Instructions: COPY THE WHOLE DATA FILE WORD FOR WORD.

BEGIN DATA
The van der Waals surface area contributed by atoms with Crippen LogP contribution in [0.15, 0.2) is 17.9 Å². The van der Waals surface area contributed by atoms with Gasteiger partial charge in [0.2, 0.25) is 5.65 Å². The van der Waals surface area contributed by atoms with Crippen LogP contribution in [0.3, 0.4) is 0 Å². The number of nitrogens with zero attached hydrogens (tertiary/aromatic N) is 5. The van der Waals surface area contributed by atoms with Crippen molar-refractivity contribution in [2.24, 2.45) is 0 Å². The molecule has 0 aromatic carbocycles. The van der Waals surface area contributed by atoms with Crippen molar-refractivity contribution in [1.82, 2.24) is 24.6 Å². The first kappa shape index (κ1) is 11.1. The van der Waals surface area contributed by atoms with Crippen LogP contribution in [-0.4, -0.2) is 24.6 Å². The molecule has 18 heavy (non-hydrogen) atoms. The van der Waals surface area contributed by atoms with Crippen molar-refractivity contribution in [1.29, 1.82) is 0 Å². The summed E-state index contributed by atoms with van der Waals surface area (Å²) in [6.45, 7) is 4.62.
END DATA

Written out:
The van der Waals surface area contributed by atoms with Crippen LogP contribution in [0.15, 0.2) is 17.9 Å². The van der Waals surface area contributed by atoms with Gasteiger partial charge in [0.2, 0.25) is 5.65 Å². The van der Waals surface area contributed by atoms with Crippen LogP contribution in [0.3, 0.4) is 0 Å². The number of nitrogens with zero attached hydrogens (tertiary/aromatic N) is 5. The van der Waals surface area contributed by atoms with Crippen molar-refractivity contribution in [2.24, 2.45) is 0 Å². The molecule has 0 aromatic carbocycles. The van der Waals surface area contributed by atoms with Crippen molar-refractivity contribution in [1.82, 2.24) is 24.6 Å². The first kappa shape index (κ1) is 11.1. The van der Waals surface area contributed by atoms with Crippen LogP contribution in [-0.4, -0.2) is 24.6 Å². The molecule has 18 heavy (non-hydrogen) atoms. The van der Waals surface area contributed by atoms with Crippen molar-refractivity contribution in [1.29, 1.82) is 0 Å². The summed E-state index contributed by atoms with van der Waals surface area (Å²) in [6.45, 7) is 4.62.